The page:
Science Fiction Though the Decades

Sunday, October 6, 2013

1971: Metamorphosis and Other Stories (Kafka, Franz)

Repercussions of isolation, both forced and willed (5/5)

I know of Kafka by reputation alone—a German author from the early 20th century, whose prose has confounded many readers with short attention spans... pity them. I’ve read what has been referred to as “Kafkaesque” literature and found it stimulating, though lengthy: Carter Scholz’s Radiance (2002) and Murakami’s Hard-Boiled Wonderland (1991) come to mind. My analyses of the stories in this collection are entirely based on my own opinion, undiluted by popular belief, contextual extrapolation, or academic exposition.

The stories resonate with four type of repressive isolation:

(1) The hermitage in “Metamorphosis” is enforced while the other stories exhibit a willingness for seclusion—notably, the anthropomorphic “The Burrow”;

(2) Monomaniacal fixations also penetrate the isolation, as in “The Investigations of a Dog” and “The Burrow”;

(3) This sense of isolation also extends to separation from the State in “The Great Wall of China”; and

(4) Lack of self-esteem or self-confidence can trigger fatal isolation, as in “Metamorphosis” and “The Penal Colony”.


Metamorphosis (novella, 1915/1947) – 5/5 – Gregor Samsa supports his parents and untalented sister with his mediocre job which he loathes, but he gets along grudgingly until one morning when he wakes to find himself abruptly transformed in an insectoid figure, hideous and loathsome. His family quarantine him to his room and feed him orts and leftovers, a duty his sister fulfills aside from supplanting income lost, as do the parents, by finding their own jobs; but it’s Grete who takes to French, shorthand, and the violin. Soon, Gregor sees himself supplanted. 55 pages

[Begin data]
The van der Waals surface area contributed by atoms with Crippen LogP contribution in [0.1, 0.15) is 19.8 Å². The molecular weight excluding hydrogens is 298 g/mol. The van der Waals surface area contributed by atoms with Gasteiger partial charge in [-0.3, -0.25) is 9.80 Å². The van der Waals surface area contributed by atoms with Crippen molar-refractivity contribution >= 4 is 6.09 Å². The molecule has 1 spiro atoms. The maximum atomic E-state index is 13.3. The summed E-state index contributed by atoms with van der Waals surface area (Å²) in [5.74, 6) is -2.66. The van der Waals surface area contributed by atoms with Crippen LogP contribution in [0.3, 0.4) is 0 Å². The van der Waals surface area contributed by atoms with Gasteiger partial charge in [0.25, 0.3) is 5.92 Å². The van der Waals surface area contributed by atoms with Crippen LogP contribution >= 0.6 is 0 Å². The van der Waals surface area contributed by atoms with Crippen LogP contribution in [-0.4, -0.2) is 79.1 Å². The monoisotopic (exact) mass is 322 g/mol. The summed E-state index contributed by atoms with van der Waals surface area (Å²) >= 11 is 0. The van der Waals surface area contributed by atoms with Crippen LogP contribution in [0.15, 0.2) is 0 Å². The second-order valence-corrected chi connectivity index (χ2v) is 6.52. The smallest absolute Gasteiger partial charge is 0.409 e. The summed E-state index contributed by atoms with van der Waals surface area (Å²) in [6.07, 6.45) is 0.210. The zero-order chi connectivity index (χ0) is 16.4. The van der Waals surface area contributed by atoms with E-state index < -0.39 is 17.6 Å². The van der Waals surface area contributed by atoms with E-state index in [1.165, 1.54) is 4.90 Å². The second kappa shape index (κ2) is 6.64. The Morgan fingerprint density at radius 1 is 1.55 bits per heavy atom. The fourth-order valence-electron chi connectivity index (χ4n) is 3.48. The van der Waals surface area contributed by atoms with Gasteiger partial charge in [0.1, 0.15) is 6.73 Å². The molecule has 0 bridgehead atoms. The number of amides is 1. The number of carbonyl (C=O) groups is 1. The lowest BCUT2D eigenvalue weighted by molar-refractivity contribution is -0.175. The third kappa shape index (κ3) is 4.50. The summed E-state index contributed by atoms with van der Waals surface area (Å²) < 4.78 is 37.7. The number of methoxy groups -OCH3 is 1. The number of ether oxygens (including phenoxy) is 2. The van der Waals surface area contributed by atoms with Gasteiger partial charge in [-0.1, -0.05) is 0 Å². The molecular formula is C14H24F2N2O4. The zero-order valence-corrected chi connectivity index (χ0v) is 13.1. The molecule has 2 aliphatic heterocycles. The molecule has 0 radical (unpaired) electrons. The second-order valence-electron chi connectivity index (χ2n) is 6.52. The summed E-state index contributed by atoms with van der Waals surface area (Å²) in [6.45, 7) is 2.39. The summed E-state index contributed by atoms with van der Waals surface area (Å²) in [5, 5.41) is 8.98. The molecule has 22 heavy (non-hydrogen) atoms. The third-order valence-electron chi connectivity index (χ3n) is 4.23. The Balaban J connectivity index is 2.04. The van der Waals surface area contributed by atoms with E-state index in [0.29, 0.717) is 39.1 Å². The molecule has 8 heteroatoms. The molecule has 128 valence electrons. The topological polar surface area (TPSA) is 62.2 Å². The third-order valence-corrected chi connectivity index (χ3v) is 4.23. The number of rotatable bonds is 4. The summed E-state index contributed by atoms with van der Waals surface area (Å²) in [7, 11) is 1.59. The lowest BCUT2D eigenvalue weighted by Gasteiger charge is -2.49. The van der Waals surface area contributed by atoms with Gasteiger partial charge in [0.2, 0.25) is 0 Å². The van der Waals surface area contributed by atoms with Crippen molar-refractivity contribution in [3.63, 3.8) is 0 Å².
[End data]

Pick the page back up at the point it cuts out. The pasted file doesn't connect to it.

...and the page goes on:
A familiar story where a man hates his job yet still performs it flawlessly for the pay and hope for advancement; the one time he fails to show up for work on time, due to the unfortunate circumstance in which he finds himself being a big disgusting insect, results in a cascade of bridled accusations from his employer and even his own family. Already suffering in this transmogrification, Gregor is dealt repeated blows to his ego when his mother refuses to see him, when they remove furniture from his room, and when the careless susurrus of their loathing reach his chamber. His inability to eat makes him weak yet he is still drawn to the embrace of his family and, overall, to the music his sister produces. When he creeps from his solitude to the room where she plays for guests, his appearance shocks the guests and his fate is soon sealed.

Perhaps remaining in solitude, maintaining the hermitage of his loathsome appearance, he would eventually be happy in his new guise. He seems to be an honest man who’s had an accident—an abrupt change from man to beast—and is being vilified for this. Though not his fault, he feels persecuted for the turn of events, during which his family undergoes their own metamorphosis. Is this reflective of Kafka’s running theme of lonesomeness, of personal helplessness or self-hate?


The Great Wall of China (shortstory, 1931/1952) – 4/5 – The successive empires of the constantly shifting Chinese dynasties have charted epic plans to build a Great Wall of China, though the construction of the extensive project seems odd to one worker from the southeast: Why build random 500-meter segments along the Wall’s entire length? What daft emperor would ever suggest such a ridiculous plan? What fundamental cultural defect could undermine the remarkable scheme against the unseen northern barbarians? 15 pages